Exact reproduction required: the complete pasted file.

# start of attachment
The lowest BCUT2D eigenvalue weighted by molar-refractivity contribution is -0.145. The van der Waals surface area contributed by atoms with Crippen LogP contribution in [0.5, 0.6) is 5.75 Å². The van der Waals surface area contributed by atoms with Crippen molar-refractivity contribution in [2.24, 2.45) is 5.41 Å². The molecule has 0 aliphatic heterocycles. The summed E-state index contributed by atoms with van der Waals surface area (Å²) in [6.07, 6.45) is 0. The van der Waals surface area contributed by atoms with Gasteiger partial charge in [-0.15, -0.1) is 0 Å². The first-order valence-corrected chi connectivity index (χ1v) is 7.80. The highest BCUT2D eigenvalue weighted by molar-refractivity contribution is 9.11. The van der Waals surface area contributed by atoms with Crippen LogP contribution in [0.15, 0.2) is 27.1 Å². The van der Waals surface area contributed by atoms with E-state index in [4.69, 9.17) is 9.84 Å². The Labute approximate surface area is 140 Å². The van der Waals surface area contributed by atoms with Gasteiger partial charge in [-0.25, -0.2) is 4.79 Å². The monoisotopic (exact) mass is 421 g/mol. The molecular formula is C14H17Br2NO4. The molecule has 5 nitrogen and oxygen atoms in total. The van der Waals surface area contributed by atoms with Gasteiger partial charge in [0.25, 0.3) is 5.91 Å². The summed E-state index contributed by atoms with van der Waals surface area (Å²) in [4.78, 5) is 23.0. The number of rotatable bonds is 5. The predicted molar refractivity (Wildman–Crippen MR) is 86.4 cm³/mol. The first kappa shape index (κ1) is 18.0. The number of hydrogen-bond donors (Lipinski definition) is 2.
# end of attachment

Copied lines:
The lowest BCUT2D eigenvalue weighted by molar-refractivity contribution is -0.145. The van der Waals surface area contributed by atoms with Crippen LogP contribution in [0.5, 0.6) is 5.75 Å². The van der Waals surface area contributed by atoms with Crippen molar-refractivity contribution in [2.24, 2.45) is 5.41 Å². The molecule has 0 aliphatic heterocycles. The summed E-state index contributed by atoms with van der Waals surface area (Å²) in [6.07, 6.45) is 0. The van der Waals surface area contributed by atoms with Gasteiger partial charge in [-0.15, -0.1) is 0 Å². The first-order valence-corrected chi connectivity index (χ1v) is 7.80. The highest BCUT2D eigenvalue weighted by molar-refractivity contribution is 9.11. The van der Waals surface area contributed by atoms with Crippen LogP contribution in [0.15, 0.2) is 27.1 Å². The van der Waals surface area contributed by atoms with E-state index in [4.69, 9.17) is 9.84 Å². The Labute approximate surface area is 140 Å². The van der Waals surface area contributed by atoms with Gasteiger partial charge in [-0.25, -0.2) is 4.79 Å². The monoisotopic (exact) mass is 421 g/mol. The molecular formula is C14H17Br2NO4. The molecule has 5 nitrogen and oxygen atoms in total. The van der Waals surface area contributed by atoms with Gasteiger partial charge in [0.25, 0.3) is 5.91 Å². The summed E-state index contributed by atoms with van der Waals surface area (Å²) in [4.78, 5) is 23.0. The number of rotatable bonds is 5. The predicted molar refractivity (Wildman–Crippen MR) is 86.4 cm³/mol. The first kappa shape index (κ1) is 18.0. The number of hydrogen-bond donors (Lipinski definition) is 2.